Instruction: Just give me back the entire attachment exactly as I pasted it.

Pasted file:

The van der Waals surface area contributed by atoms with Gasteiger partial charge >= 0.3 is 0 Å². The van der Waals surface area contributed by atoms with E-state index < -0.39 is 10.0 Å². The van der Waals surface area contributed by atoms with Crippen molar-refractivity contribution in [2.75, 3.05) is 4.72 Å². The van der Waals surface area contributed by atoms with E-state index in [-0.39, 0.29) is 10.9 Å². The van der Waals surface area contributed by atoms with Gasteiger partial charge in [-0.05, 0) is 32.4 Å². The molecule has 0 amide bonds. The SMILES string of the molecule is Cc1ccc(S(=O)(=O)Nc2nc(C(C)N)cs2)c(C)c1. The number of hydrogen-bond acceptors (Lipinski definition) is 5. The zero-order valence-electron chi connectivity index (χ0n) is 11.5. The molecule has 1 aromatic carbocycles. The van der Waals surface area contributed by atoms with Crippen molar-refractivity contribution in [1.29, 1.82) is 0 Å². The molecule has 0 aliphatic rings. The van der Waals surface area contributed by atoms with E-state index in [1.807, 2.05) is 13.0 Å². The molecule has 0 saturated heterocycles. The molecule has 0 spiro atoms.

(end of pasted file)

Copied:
The van der Waals surface area contributed by atoms with Gasteiger partial charge >= 0.3 is 0 Å². The van der Waals surface area contributed by atoms with E-state index < -0.39 is 10.0 Å². The van der Waals surface area contributed by atoms with Crippen molar-refractivity contribution in [2.75, 3.05) is 4.72 Å². The van der Waals surface area contributed by atoms with E-state index in [-0.39, 0.29) is 10.9 Å². The van der Waals surface area contributed by atoms with Gasteiger partial charge in [-0.05, 0) is 32.4 Å². The molecule has 0 amide bonds. The SMILES string of the molecule is Cc1ccc(S(=O)(=O)Nc2nc(C(C)N)cs2)c(C)c1. The number of hydrogen-bond acceptors (Lipinski definition) is 5. The zero-order valence-electron chi connectivity index (χ0n) is 11.5. The molecule has 1 aromatic carbocycles. The van der Waals surface area contributed by atoms with Crippen molar-refractivity contribution in [1.29, 1.82) is 0 Å². The molecule has 0 aliphatic rings. The van der Waals surface area contributed by atoms with E-state index in [1.807, 2.05) is 13.0 Å². The molecule has 0 saturated heterocycles. The molecule has 0 spiro atoms.